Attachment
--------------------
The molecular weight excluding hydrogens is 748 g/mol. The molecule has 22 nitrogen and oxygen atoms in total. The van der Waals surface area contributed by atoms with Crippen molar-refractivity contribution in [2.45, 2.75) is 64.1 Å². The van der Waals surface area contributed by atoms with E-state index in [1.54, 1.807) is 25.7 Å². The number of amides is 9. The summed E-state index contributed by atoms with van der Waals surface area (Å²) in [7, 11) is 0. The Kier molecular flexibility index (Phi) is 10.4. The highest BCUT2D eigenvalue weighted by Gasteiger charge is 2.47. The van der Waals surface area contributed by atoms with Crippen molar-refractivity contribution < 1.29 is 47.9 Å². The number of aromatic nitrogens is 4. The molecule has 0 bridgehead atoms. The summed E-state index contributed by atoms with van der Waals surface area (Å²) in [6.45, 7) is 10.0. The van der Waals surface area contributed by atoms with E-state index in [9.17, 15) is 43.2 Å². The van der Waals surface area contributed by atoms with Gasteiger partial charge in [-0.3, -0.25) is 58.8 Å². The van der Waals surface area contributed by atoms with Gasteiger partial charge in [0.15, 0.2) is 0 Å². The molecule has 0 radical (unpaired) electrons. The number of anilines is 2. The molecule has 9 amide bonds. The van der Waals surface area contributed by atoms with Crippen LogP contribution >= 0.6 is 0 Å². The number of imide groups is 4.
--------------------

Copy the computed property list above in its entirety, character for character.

The molecular weight excluding hydrogens is 748 g/mol. The molecule has 22 nitrogen and oxygen atoms in total. The van der Waals surface area contributed by atoms with Crippen molar-refractivity contribution in [2.45, 2.75) is 64.1 Å². The van der Waals surface area contributed by atoms with E-state index in [1.54, 1.807) is 25.7 Å². The number of amides is 9. The summed E-state index contributed by atoms with van der Waals surface area (Å²) in [7, 11) is 0. The Kier molecular flexibility index (Phi) is 10.4. The highest BCUT2D eigenvalue weighted by Gasteiger charge is 2.47. The van der Waals surface area contributed by atoms with Crippen molar-refractivity contribution < 1.29 is 47.9 Å². The number of aromatic nitrogens is 4. The molecule has 0 bridgehead atoms. The summed E-state index contributed by atoms with van der Waals surface area (Å²) in [6.45, 7) is 10.0. The van der Waals surface area contributed by atoms with E-state index in [9.17, 15) is 43.2 Å². The van der Waals surface area contributed by atoms with Gasteiger partial charge in [-0.3, -0.25) is 58.8 Å². The van der Waals surface area contributed by atoms with Gasteiger partial charge in [0.15, 0.2) is 0 Å². The molecule has 0 radical (unpaired) electrons. The number of anilines is 2. The molecule has 9 amide bonds. The van der Waals surface area contributed by atoms with Crippen LogP contribution >= 0.6 is 0 Å². The number of imide groups is 4.